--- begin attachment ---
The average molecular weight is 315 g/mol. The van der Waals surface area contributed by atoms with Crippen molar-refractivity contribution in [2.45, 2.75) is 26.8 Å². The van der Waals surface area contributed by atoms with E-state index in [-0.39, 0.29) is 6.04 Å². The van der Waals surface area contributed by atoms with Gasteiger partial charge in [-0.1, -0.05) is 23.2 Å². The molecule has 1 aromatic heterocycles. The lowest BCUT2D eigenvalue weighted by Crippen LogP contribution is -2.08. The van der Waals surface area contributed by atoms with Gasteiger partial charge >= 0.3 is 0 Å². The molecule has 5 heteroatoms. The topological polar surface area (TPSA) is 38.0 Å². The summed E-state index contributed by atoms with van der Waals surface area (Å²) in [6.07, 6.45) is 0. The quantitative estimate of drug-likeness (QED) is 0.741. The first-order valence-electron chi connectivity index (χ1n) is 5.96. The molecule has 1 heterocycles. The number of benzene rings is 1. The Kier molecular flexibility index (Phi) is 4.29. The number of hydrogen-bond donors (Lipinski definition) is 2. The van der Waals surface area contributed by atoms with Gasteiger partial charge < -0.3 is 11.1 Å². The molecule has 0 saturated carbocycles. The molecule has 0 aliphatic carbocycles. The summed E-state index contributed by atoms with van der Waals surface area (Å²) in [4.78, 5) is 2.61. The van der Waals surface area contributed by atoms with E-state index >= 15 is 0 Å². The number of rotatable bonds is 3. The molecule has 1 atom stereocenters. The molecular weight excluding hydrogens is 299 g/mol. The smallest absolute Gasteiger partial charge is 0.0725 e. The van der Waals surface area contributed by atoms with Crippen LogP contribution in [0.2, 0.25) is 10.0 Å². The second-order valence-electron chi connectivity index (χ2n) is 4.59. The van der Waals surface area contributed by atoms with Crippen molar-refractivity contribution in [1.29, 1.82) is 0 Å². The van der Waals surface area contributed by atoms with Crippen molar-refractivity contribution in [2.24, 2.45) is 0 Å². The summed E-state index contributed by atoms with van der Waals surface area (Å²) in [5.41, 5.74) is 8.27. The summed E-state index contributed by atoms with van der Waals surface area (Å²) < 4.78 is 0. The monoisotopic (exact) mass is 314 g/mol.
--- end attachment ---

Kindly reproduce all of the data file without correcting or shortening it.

The average molecular weight is 315 g/mol. The van der Waals surface area contributed by atoms with Crippen molar-refractivity contribution in [2.45, 2.75) is 26.8 Å². The van der Waals surface area contributed by atoms with E-state index in [-0.39, 0.29) is 6.04 Å². The van der Waals surface area contributed by atoms with Gasteiger partial charge in [-0.1, -0.05) is 23.2 Å². The molecule has 1 aromatic heterocycles. The lowest BCUT2D eigenvalue weighted by Crippen LogP contribution is -2.08. The van der Waals surface area contributed by atoms with Gasteiger partial charge >= 0.3 is 0 Å². The molecule has 5 heteroatoms. The topological polar surface area (TPSA) is 38.0 Å². The summed E-state index contributed by atoms with van der Waals surface area (Å²) in [6.07, 6.45) is 0. The quantitative estimate of drug-likeness (QED) is 0.741. The first-order valence-electron chi connectivity index (χ1n) is 5.96. The molecule has 1 heterocycles. The number of benzene rings is 1. The Kier molecular flexibility index (Phi) is 4.29. The number of hydrogen-bond donors (Lipinski definition) is 2. The van der Waals surface area contributed by atoms with Gasteiger partial charge < -0.3 is 11.1 Å². The molecule has 0 saturated carbocycles. The molecule has 0 aliphatic carbocycles. The summed E-state index contributed by atoms with van der Waals surface area (Å²) in [4.78, 5) is 2.61. The van der Waals surface area contributed by atoms with E-state index >= 15 is 0 Å². The number of rotatable bonds is 3. The molecule has 1 atom stereocenters. The molecular weight excluding hydrogens is 299 g/mol. The smallest absolute Gasteiger partial charge is 0.0725 e. The van der Waals surface area contributed by atoms with Crippen LogP contribution in [0.2, 0.25) is 10.0 Å². The second-order valence-electron chi connectivity index (χ2n) is 4.59. The van der Waals surface area contributed by atoms with Crippen molar-refractivity contribution in [1.29, 1.82) is 0 Å². The van der Waals surface area contributed by atoms with Crippen molar-refractivity contribution in [2.24, 2.45) is 0 Å². The summed E-state index contributed by atoms with van der Waals surface area (Å²) in [5.41, 5.74) is 8.27. The summed E-state index contributed by atoms with van der Waals surface area (Å²) < 4.78 is 0. The monoisotopic (exact) mass is 314 g/mol.